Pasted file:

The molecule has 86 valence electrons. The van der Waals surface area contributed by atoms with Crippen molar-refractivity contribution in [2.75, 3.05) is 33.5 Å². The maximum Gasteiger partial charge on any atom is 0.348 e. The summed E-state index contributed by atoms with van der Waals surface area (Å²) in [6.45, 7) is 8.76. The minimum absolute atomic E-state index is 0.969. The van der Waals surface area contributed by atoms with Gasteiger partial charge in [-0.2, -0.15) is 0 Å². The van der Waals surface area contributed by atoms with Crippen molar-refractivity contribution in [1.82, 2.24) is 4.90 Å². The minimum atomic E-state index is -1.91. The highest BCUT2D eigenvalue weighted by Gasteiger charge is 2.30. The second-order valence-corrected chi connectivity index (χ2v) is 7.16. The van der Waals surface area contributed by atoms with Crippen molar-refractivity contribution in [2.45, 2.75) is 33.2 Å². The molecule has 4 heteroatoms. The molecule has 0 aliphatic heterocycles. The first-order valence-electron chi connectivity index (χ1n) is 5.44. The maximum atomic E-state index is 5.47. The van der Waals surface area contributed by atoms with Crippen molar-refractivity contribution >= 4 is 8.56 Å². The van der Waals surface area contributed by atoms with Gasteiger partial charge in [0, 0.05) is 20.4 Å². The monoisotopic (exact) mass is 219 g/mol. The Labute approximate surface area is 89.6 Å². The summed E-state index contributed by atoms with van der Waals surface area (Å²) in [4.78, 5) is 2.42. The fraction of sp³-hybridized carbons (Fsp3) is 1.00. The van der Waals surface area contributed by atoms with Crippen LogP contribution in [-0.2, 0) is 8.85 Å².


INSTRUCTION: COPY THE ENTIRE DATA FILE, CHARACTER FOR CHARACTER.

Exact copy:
The molecule has 86 valence electrons. The van der Waals surface area contributed by atoms with Crippen molar-refractivity contribution in [2.75, 3.05) is 33.5 Å². The maximum Gasteiger partial charge on any atom is 0.348 e. The summed E-state index contributed by atoms with van der Waals surface area (Å²) in [6.45, 7) is 8.76. The minimum absolute atomic E-state index is 0.969. The van der Waals surface area contributed by atoms with Gasteiger partial charge in [-0.2, -0.15) is 0 Å². The van der Waals surface area contributed by atoms with Crippen molar-refractivity contribution in [1.82, 2.24) is 4.90 Å². The minimum atomic E-state index is -1.91. The highest BCUT2D eigenvalue weighted by Gasteiger charge is 2.30. The second-order valence-corrected chi connectivity index (χ2v) is 7.16. The van der Waals surface area contributed by atoms with Crippen molar-refractivity contribution in [2.45, 2.75) is 33.2 Å². The molecule has 4 heteroatoms. The molecule has 0 aliphatic heterocycles. The first-order valence-electron chi connectivity index (χ1n) is 5.44. The maximum atomic E-state index is 5.47. The van der Waals surface area contributed by atoms with Crippen molar-refractivity contribution >= 4 is 8.56 Å². The van der Waals surface area contributed by atoms with Gasteiger partial charge in [0, 0.05) is 20.4 Å². The monoisotopic (exact) mass is 219 g/mol. The Labute approximate surface area is 89.6 Å². The summed E-state index contributed by atoms with van der Waals surface area (Å²) in [4.78, 5) is 2.42. The fraction of sp³-hybridized carbons (Fsp3) is 1.00. The van der Waals surface area contributed by atoms with Crippen LogP contribution in [-0.2, 0) is 8.85 Å².